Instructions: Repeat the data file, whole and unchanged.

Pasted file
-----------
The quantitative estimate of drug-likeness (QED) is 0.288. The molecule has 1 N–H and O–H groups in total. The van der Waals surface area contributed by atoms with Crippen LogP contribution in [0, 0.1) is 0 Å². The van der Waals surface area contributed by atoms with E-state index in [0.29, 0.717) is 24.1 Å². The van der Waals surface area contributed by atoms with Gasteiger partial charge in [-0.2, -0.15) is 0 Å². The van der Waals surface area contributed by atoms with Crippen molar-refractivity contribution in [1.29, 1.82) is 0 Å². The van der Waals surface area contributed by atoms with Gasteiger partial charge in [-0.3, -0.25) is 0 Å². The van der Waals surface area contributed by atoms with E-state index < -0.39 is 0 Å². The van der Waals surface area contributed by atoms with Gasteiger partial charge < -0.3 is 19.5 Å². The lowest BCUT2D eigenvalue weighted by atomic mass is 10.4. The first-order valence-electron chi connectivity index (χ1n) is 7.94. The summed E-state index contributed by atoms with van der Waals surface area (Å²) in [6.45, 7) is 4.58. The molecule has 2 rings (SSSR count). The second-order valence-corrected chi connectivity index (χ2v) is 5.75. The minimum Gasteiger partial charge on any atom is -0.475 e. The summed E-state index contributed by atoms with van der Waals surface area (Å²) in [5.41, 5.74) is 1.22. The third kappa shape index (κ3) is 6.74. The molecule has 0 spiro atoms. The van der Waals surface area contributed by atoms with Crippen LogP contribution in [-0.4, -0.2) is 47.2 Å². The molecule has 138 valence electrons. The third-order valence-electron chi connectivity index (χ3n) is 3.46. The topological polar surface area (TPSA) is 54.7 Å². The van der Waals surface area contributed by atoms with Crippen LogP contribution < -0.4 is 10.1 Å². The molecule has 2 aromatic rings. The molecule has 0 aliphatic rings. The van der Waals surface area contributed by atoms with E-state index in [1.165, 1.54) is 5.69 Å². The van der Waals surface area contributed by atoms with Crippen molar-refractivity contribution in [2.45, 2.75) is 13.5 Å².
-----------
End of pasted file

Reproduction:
The quantitative estimate of drug-likeness (QED) is 0.288. The molecule has 1 N–H and O–H groups in total. The van der Waals surface area contributed by atoms with Crippen LogP contribution in [0, 0.1) is 0 Å². The van der Waals surface area contributed by atoms with E-state index in [0.29, 0.717) is 24.1 Å². The van der Waals surface area contributed by atoms with Gasteiger partial charge in [-0.2, -0.15) is 0 Å². The van der Waals surface area contributed by atoms with Crippen molar-refractivity contribution in [1.29, 1.82) is 0 Å². The van der Waals surface area contributed by atoms with Gasteiger partial charge in [-0.3, -0.25) is 0 Å². The van der Waals surface area contributed by atoms with E-state index < -0.39 is 0 Å². The van der Waals surface area contributed by atoms with Gasteiger partial charge < -0.3 is 19.5 Å². The lowest BCUT2D eigenvalue weighted by atomic mass is 10.4. The first-order valence-electron chi connectivity index (χ1n) is 7.94. The summed E-state index contributed by atoms with van der Waals surface area (Å²) in [6.45, 7) is 4.58. The molecule has 2 rings (SSSR count). The second-order valence-corrected chi connectivity index (χ2v) is 5.75. The minimum Gasteiger partial charge on any atom is -0.475 e. The summed E-state index contributed by atoms with van der Waals surface area (Å²) in [5.41, 5.74) is 1.22. The third kappa shape index (κ3) is 6.74. The molecule has 0 spiro atoms. The van der Waals surface area contributed by atoms with Crippen LogP contribution in [-0.4, -0.2) is 47.2 Å². The molecule has 138 valence electrons. The third-order valence-electron chi connectivity index (χ3n) is 3.46. The topological polar surface area (TPSA) is 54.7 Å². The van der Waals surface area contributed by atoms with Crippen LogP contribution < -0.4 is 10.1 Å². The molecule has 2 aromatic rings. The molecule has 0 aliphatic rings. The van der Waals surface area contributed by atoms with E-state index in [1.165, 1.54) is 5.69 Å². The van der Waals surface area contributed by atoms with Crippen molar-refractivity contribution in [2.45, 2.75) is 13.5 Å².